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Regular version of the site

HSE Researchers and Students Discover Burials on Archaeological Expedition

HSE Researchers and Students Discover Burials on Archaeological Expedition

Photos courtesy of the members of the expedition

History students and colleagues from the Institute of Archaeology of the Russian Academy of Sciences travelled to an excavation site in the North Caucasus region of southern Russia. HSE News Service spoke with Professor Andrey Vinogradov of the Faculty of Humanities about the burials they discovered, field work, and the joys of archaeology.

On Expedition Goals and Confirmed Hypotheses

My colleague Viktor Chkhaidze from the Institute of Archeology and I are engaged in architectural archaeology—we study medieval religious buildings. This year, for the second time, we worked in the Middle Zelenchuk Temple, which dates back to the mid-10th century and, according to our estimates, is the oldest fully preserved temple in Russia. We also did additional excavations of the Senty Church, which we know was built in 965.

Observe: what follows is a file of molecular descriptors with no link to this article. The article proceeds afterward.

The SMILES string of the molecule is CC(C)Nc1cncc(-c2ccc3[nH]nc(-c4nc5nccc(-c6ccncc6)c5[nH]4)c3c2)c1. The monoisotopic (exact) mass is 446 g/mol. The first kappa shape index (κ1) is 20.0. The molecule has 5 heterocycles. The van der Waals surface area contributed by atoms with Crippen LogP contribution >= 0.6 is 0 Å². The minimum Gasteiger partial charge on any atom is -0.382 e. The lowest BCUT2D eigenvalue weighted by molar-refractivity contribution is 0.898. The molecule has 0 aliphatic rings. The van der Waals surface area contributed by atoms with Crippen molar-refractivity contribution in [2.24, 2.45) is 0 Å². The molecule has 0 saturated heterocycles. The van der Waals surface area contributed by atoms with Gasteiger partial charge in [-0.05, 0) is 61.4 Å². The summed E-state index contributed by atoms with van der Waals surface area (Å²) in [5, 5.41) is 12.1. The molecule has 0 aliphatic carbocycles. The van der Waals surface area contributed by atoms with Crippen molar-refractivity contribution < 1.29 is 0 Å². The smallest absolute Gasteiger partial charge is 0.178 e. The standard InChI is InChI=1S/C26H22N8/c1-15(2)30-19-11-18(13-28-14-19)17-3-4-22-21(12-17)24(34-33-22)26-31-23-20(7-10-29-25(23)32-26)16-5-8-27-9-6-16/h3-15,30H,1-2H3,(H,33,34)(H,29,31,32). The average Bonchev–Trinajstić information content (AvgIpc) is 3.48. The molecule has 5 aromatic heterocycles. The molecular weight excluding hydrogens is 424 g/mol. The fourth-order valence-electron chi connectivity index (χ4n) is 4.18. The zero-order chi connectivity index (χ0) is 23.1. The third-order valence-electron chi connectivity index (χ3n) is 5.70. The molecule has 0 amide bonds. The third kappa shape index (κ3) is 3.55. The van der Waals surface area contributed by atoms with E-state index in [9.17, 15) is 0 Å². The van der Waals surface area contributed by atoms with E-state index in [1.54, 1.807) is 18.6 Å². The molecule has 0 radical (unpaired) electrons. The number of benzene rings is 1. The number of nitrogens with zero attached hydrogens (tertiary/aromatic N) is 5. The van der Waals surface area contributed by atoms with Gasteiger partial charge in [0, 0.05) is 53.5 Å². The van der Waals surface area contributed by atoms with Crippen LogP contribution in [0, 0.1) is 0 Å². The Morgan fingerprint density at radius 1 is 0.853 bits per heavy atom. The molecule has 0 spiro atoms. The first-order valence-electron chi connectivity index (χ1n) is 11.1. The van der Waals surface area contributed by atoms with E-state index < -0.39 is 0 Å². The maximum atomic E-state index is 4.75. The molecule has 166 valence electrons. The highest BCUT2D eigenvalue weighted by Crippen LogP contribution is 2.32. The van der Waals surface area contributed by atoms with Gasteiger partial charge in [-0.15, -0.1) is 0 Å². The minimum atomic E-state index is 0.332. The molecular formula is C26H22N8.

We had a hypothesis about how exactly the Middle Zelenchuk Temple was erected, and, over the course of our work, we were able to confirm it. We discovered architectural structures that allowed us to reconstruct the sequence of the building’s construction. Now we know for sure that the intended structure of the building was the same as it is now, but without a northeast aisle and with stone choirs. The construction, however, was interrupted (perhaps due to the defeat of the Alans by the Khazars in about  932, which led to the rejection of Christianity and the expulsion of bishops and priests). It is likely that the structure was completed by someone else: they added a new chapel and built wooden choirs instead of the planned stoned ones.